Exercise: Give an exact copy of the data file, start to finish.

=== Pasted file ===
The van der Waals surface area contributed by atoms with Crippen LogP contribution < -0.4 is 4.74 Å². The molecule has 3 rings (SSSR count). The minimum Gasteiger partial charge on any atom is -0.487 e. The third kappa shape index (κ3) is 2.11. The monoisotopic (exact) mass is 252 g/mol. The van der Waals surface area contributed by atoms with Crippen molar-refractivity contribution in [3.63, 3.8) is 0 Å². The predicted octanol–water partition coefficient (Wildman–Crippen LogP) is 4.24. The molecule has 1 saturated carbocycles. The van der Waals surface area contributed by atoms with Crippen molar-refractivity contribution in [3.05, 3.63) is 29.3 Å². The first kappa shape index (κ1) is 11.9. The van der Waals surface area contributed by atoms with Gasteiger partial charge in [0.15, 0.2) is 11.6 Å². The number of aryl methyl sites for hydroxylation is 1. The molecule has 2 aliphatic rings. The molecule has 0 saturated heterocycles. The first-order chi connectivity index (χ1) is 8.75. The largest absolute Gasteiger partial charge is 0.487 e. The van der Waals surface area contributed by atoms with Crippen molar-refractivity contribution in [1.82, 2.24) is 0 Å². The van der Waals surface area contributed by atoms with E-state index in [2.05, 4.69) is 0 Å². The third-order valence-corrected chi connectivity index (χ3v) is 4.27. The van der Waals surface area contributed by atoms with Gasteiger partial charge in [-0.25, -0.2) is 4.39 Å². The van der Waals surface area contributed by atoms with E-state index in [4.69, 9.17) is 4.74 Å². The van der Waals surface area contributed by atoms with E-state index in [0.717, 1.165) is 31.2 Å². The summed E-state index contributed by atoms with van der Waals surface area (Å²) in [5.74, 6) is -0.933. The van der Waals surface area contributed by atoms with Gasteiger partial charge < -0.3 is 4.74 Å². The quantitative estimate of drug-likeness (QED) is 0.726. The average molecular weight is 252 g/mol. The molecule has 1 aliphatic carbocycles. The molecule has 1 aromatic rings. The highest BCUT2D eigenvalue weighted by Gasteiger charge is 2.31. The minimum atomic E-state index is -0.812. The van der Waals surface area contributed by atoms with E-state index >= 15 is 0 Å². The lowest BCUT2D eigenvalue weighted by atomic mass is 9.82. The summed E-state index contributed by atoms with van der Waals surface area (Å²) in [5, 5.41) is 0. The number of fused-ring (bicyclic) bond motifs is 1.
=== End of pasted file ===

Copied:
The van der Waals surface area contributed by atoms with Crippen LogP contribution < -0.4 is 4.74 Å². The molecule has 3 rings (SSSR count). The minimum Gasteiger partial charge on any atom is -0.487 e. The third kappa shape index (κ3) is 2.11. The monoisotopic (exact) mass is 252 g/mol. The van der Waals surface area contributed by atoms with Crippen molar-refractivity contribution in [3.63, 3.8) is 0 Å². The predicted octanol–water partition coefficient (Wildman–Crippen LogP) is 4.24. The molecule has 1 saturated carbocycles. The van der Waals surface area contributed by atoms with Crippen molar-refractivity contribution in [3.05, 3.63) is 29.3 Å². The first kappa shape index (κ1) is 11.9. The van der Waals surface area contributed by atoms with Gasteiger partial charge in [0.15, 0.2) is 11.6 Å². The number of aryl methyl sites for hydroxylation is 1. The molecule has 2 aliphatic rings. The molecule has 0 saturated heterocycles. The first-order chi connectivity index (χ1) is 8.75. The largest absolute Gasteiger partial charge is 0.487 e. The van der Waals surface area contributed by atoms with Crippen molar-refractivity contribution in [1.82, 2.24) is 0 Å². The van der Waals surface area contributed by atoms with E-state index in [2.05, 4.69) is 0 Å². The third-order valence-corrected chi connectivity index (χ3v) is 4.27. The van der Waals surface area contributed by atoms with Gasteiger partial charge in [-0.25, -0.2) is 4.39 Å². The van der Waals surface area contributed by atoms with E-state index in [4.69, 9.17) is 4.74 Å². The van der Waals surface area contributed by atoms with E-state index in [0.717, 1.165) is 31.2 Å². The summed E-state index contributed by atoms with van der Waals surface area (Å²) in [5.74, 6) is -0.933. The van der Waals surface area contributed by atoms with Gasteiger partial charge < -0.3 is 4.74 Å². The quantitative estimate of drug-likeness (QED) is 0.726. The average molecular weight is 252 g/mol. The molecule has 1 aliphatic carbocycles. The molecule has 1 aromatic rings. The highest BCUT2D eigenvalue weighted by Gasteiger charge is 2.31. The minimum atomic E-state index is -0.812. The van der Waals surface area contributed by atoms with E-state index >= 15 is 0 Å². The lowest BCUT2D eigenvalue weighted by atomic mass is 9.82. The summed E-state index contributed by atoms with van der Waals surface area (Å²) in [5, 5.41) is 0. The number of fused-ring (bicyclic) bond motifs is 1.